Is the NHS wrongly named?

By Chris Bowers, Lib Dem parliamentary candidate for Brighton Pavilion

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It’s possible that not everyone who recognises the acronym ‘NHS’ knows what the letters stand for. Maybe that’s not such a bad thing, because I’ve always felt the National Health Service is a bit of a misnomer.

To me, the body that administers our basic medical needs is not so much a health service as a National Sickness Service. We don’t use it when we’re healthy, only when we’re sick. True, in recent years it has done a lot of good work on screening for illnesses, but even that is to check whether a sickness is there – it’s not actually promoting health.

That’s why one of the less trumpeted parts of the Liberal Democrat manifesto is, for me, one of the most important. Alongside our commitment to give an extra £8bn to the NHS by 2020 and increase current funding in line with inflation over the next five years, and give a £250 annual payment to carers, there’s a commitment to preventing illness.

There are many ways of preventing illness, but the main two are healthy eating and regular exercise. On both, the country needs some serious attention to detail. We have allowed the food companies to label processed foods as ‘healthy’ when they are often anything but (I have learned to distrust the label ‘no added sugar’ as it normally means something has sweeteners which can be worse than refined sugar); pressures of time rob people of the space to cook which in turn encourages processed foods; and we have taken away many ways in which people can take easy exercise, like selling off playing fields.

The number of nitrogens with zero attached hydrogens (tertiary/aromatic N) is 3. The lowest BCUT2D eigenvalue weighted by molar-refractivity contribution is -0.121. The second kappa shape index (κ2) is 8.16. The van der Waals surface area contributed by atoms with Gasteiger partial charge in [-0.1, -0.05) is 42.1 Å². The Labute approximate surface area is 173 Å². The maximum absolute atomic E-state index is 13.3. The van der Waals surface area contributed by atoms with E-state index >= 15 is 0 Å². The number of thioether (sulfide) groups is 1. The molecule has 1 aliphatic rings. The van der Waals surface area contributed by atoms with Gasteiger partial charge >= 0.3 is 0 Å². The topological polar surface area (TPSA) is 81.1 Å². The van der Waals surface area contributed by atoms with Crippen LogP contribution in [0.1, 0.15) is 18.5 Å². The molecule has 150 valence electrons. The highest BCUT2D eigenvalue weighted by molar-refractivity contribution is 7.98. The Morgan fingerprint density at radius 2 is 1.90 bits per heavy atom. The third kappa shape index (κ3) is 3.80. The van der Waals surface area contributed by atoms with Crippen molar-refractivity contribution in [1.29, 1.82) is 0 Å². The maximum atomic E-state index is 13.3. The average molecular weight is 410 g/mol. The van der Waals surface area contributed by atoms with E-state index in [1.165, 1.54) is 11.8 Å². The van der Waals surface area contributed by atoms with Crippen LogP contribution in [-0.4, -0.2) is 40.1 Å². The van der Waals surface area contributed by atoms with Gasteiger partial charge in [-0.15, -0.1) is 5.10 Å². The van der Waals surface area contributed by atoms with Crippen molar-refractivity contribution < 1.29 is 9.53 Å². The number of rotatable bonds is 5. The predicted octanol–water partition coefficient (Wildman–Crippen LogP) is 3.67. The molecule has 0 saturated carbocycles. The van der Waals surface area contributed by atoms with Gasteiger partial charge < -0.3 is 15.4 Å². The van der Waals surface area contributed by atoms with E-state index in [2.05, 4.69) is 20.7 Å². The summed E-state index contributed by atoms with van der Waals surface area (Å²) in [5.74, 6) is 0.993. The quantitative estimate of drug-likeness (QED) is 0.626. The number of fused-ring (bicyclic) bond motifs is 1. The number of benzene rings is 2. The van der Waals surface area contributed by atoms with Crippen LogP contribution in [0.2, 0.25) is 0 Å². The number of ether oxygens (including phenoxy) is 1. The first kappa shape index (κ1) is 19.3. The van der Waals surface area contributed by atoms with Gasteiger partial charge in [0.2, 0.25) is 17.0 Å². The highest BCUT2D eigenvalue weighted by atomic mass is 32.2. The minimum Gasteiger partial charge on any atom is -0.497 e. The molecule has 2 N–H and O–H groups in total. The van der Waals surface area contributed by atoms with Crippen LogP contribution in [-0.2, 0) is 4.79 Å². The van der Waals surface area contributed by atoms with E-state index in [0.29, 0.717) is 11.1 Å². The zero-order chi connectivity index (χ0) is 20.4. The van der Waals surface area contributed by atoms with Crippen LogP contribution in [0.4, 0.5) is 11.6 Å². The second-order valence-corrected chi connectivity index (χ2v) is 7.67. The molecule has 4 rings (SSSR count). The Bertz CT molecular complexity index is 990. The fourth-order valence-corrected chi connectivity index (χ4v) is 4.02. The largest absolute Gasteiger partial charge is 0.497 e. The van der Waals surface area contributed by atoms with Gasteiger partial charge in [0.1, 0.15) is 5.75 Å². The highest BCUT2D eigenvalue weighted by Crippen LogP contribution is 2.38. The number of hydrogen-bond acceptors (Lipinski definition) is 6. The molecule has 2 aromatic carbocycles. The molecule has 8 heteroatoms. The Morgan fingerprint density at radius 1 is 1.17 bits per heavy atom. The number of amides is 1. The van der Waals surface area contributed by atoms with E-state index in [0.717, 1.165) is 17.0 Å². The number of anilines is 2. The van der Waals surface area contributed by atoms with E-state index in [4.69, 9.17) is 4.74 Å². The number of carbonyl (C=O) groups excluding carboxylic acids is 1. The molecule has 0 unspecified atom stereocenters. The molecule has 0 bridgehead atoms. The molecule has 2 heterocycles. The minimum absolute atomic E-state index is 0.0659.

I’m often pressed to explain the fundamental difference between the Lib Dems and Labour, given that I believe both to be ‘progressive’ parties motivated primarily by a wish to create a fairer society rather than by self-interest. But one big difference is that I believe the Lib Dems celebrate the individual more than Labour, albeit in the context of a cohesive society in which the least fortunate are looked after and everyone has a fair chance.

That’s why I’d love to celebrate the pursuit of individual health as a positive thing. Let the NHS push for cycle lanes so people leave the car at home and cycle to some of their local destinations. Let the NHS promote yoga and swimming clubs, and walking in the hills. Let the NHS celebrate ‘cook your own healthy food’ initiatives, from local adult education classes to Jamie Oliver. And much more.

Then it would really be worthy of its name.